Logically extend strictfp to intrinsics (was RFR(S): 8063086: Math.pow yields different results upon repeated calls)
marc.b.reynolds at gmail.com
Sat Jan 10 15:44:35 UTC 2015
>> Why is this considered a bug? Doing so seems to be opening a can of
>> As an example any expression which lowers to contain FMA like
>> yield different results once compiled. It seems more reasonable to
>> proper and expected behavior.
> That comment:
> should answer the question.
Mr. Darcy's comment doesn't address my attempted point which is the problem
is too complex if you include fused operations as well as transforms on
intrinsics. I'll use these comments as a jumping board to attempt to
comment 1: "Whenever a numerical intrinsification is added, it should be
added to the interpreter, C1, C2, (C3, C4, etc.) so that the numerical
behavior is humane."
Going this route implies the following:
1) The interpreter and all compilers within a given VM version must be kept
2) The modified interpreter for each transform must detect that the
compiler(s) 'must' perform the one in question and only then compute the
alternate form. If there are any errors in this then the 'bug' still exists
and it simply occurs in different situations.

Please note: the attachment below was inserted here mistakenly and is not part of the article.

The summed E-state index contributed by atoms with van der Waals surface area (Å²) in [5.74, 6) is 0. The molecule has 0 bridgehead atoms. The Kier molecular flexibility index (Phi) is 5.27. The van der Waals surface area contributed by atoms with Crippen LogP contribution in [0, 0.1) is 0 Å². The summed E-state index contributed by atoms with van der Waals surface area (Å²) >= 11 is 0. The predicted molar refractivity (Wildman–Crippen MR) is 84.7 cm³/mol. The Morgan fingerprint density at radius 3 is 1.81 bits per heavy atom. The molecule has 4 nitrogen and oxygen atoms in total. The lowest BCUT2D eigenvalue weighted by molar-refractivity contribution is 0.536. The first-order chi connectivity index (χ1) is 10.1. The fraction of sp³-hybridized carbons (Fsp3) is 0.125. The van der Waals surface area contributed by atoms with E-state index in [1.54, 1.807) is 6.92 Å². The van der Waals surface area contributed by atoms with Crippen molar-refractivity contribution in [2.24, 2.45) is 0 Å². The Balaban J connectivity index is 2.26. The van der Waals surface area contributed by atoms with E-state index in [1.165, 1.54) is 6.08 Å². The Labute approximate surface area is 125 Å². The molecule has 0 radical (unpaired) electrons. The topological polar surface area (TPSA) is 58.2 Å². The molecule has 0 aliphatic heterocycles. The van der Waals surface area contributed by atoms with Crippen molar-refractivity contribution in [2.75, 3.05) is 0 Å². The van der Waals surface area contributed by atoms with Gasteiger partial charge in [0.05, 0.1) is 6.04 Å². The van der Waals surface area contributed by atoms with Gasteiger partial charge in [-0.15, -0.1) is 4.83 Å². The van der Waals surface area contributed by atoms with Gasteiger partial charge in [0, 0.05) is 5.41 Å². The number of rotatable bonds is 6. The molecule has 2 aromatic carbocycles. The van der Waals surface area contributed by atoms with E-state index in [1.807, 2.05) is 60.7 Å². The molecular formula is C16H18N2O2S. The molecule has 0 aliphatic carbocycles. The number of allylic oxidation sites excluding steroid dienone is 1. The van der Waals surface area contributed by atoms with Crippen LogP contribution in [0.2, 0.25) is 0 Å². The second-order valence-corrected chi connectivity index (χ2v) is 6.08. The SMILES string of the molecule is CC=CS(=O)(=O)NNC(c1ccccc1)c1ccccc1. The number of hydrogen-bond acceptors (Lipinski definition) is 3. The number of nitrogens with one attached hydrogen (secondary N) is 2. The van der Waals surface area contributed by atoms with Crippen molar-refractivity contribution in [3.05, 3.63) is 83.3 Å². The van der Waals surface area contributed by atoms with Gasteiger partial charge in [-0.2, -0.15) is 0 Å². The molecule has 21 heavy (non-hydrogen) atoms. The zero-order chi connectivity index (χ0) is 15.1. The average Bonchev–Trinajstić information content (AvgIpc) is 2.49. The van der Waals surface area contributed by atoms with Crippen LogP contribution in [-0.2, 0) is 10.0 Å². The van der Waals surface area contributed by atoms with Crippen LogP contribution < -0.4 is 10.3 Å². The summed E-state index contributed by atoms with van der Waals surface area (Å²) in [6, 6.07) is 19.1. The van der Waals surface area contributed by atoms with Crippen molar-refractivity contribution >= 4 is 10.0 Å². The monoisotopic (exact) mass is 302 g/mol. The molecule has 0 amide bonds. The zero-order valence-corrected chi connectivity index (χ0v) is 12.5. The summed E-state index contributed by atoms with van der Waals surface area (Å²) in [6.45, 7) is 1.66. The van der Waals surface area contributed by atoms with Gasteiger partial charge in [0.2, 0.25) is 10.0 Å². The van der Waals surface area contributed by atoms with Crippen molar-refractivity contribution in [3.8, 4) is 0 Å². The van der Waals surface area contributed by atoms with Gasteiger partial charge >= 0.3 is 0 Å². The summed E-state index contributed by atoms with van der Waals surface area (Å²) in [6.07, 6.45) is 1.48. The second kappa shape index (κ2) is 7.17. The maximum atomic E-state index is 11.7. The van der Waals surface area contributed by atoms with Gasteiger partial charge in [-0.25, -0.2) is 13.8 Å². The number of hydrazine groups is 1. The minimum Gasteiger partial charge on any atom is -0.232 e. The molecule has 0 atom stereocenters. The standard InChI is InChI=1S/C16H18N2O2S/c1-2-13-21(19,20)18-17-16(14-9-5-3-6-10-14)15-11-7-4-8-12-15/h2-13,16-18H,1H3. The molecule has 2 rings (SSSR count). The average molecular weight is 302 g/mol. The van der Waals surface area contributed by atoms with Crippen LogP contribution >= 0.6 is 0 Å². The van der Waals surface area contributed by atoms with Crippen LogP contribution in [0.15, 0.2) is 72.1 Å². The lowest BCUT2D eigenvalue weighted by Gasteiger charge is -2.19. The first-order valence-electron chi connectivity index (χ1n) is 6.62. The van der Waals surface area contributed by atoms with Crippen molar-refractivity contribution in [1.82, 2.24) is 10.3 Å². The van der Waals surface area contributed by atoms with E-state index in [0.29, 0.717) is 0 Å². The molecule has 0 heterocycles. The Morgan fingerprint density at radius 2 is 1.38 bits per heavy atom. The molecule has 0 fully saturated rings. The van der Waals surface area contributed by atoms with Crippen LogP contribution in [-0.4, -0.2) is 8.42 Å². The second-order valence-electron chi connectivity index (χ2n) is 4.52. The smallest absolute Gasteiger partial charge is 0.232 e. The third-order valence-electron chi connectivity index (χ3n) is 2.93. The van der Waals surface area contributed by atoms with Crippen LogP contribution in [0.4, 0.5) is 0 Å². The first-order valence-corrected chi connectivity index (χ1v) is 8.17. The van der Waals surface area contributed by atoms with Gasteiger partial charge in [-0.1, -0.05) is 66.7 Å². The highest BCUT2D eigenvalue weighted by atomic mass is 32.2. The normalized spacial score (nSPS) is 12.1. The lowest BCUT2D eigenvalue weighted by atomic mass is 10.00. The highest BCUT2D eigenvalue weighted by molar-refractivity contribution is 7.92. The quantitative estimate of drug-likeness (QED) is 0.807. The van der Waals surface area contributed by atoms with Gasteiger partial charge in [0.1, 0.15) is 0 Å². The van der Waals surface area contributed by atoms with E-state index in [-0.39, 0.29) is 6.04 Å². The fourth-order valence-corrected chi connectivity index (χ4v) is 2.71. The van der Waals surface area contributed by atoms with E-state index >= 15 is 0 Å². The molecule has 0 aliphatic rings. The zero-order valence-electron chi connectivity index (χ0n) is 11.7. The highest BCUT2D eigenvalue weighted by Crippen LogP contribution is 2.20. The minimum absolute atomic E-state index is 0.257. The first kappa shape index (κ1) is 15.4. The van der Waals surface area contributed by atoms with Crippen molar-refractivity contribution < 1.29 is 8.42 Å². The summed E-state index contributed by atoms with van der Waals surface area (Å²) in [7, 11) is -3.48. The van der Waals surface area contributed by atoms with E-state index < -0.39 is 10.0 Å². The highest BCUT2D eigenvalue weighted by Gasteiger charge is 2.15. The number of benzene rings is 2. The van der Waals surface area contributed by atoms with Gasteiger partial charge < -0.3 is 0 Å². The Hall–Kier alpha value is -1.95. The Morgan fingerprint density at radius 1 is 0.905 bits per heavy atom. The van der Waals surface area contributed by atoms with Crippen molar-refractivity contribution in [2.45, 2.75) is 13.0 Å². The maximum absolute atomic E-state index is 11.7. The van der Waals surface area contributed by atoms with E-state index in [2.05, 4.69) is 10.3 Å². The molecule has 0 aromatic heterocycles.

3) Likewise the compiler can only perform the transforms in the cases that
the interpreter successfully detected that it must. Which in turn will only
be the most trivial of cases, thereby marginalizing the transform to near
As an example of the original thread, transforming pow(a,b) -> a*a if b==2.
The interpreter cannot simply test if 'b' is 2 at each invoke since the 'b'
may have been computed...doing so would make them not agree in that case.
Simply checking if a constant of '2' has been loaded makes the transform not
worth implementing. At additional complexity (increased engineering cost
and reduced performance of the interpreter) this can be somewhat improved
upon by adding additional cases, but it cannot reach the point of what the
compiler might be able to deduce since that requires analysis some of which
requires that the interpreting phase has already occurred.
The Front end AOT is in a much better position to perform these types of
limited transforms than the runtime.
comment 2: "However, it is clearly ugly misbehavior of the system when this
kind of inconsistency occurs external from any sort of reasonable user
I claim that in the vast majority of cases that this is desirable behavior.
Lower latency and decreased error bounds are of much greater interest than
bit-exact computations in floating-point. In the case of fused operations,
the user does have control over the situation: specify strictfp. It seems
like a simple logical extension to extend this notion to include non-bit
exact transforms related to intrinsic functions. (Obviously requiring the
use of StrictMath wouldn't be a reasonable solution). This would mean that
no intrinsic related code is need in the interpretor and all compilers are
independent of one another. The compiler only needs to know to not perform
any non-bit exact transforms if the invoke is inside strictfp.
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